remedy. Satisfied that the government of an empire could not be confided with safety or bonor to a commercial company, they proposed at once to transfer it to another body. But to whom could such a power be intrusted ? Not to the crown, whose influence they had already denounced as exorbitant; not to any department of the executive government, which could become accessory to Parliamentary corruption. The company had been, in great measure, independent of the crown and of the ministers of the day; and the power which bad been abused, they now proposed to vest in an independent board. This important body was to consist of seven commissioners, appointed in the first instance, by Parliament, for a term of four years, and ultimately by the crown. The leading concerns of the company were to be managed by eight assistants, appointed first by Parliament, and afterwards by the proprietors of East India stock. It was a bold and hazardous measure, on which Mr. Fox and his colleagues staked their power. Conceived in a spirit of wisdom and humanity, it recognized the duty of the state to redress the wrongs and secure the future welfare of a distant empire; yet was it open to objections which a fierce party contest discolored with exaggeration. The main objections urged against the bill were these: that it violated the chartered rights of the company, that it increased the influence of the crown, and that it invested the coalition party, then having a Parliamentary majority, with a power superior to the crown itself. regards the first objection, it was vain to contend that Parliament might not lawfully dispossess the company of their dominion over millions of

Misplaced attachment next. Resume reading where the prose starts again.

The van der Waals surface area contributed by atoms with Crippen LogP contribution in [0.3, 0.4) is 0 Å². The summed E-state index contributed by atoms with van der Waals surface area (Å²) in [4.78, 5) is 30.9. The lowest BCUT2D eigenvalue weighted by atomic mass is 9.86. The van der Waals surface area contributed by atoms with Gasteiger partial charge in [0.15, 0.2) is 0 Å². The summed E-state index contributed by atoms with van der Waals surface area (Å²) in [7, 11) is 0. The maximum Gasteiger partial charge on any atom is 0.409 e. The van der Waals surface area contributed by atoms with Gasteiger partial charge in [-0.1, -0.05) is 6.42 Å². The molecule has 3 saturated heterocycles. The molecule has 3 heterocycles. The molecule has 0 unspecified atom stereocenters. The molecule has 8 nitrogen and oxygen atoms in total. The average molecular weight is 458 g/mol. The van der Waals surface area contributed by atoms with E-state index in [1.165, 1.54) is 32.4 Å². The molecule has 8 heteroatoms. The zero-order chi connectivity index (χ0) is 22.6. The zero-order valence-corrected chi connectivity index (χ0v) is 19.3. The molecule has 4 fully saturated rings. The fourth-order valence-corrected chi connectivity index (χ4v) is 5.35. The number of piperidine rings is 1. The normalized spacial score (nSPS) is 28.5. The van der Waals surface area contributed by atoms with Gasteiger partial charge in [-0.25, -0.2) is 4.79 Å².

1 Mr. Fox's Speech, Nov. 18th, 1783; Parl. Hist., xxiii. 1187.

men, which they had disgraced by fraud, rapine, oppression, cruelty, and bloodshed. They had clearly forfeited the political powers intrusted to them for the public good. A solemn trust, having been flagrantly violated, might justly be revoked. But had they forfeited their commercial privileges ? They were in difficulties and debt; their affairs were in the utmost confusion ; the grossest mismanagement was but too certainly proved. But such evils in a commercial company however urgently needing correction, scarcely justified the forfeiture of established rights. The two latter objections were plainly contradictory. The measure could not increase the influence of the crown, and at the same time exalt a party above it. The former was, in truth, wholly untenable, and was relinquished; while the king, the opposition, the friends of the company, and the country, made common cause in maintaining the latter. And assuredly the weakest point was chosen for attack. The bill nominated the commissioners, exclusively from the ministerial party ; and intrusted them with all the power and patronage of India, for a term of four years. At a time when corrupt influence was so potent in the councils of the state, it cannot be doubted that the Commissioners would have been able to promote the political interests of their own party. To add to their weight, they were entitled to sit in Parliament. Already the Parliamentary influence of the Company had aroused jealousy; and its concentration in a powerful and organized party naturally excited alarm. However exaggerated by party violence, it was unquestionably a well-founded objection, which ought to have been met and counteracted. It is true that vacancies were to be filled up by the crown, and that the appointment of the commissioners was during good behavior; but, practically, they would have enjcyed an in. dependent authority for four years. It was right to wrest power from a body which should never have been permitted to exercise it, and by whom it had been flagrantly abused ; but it was wrong to constitute the new government an in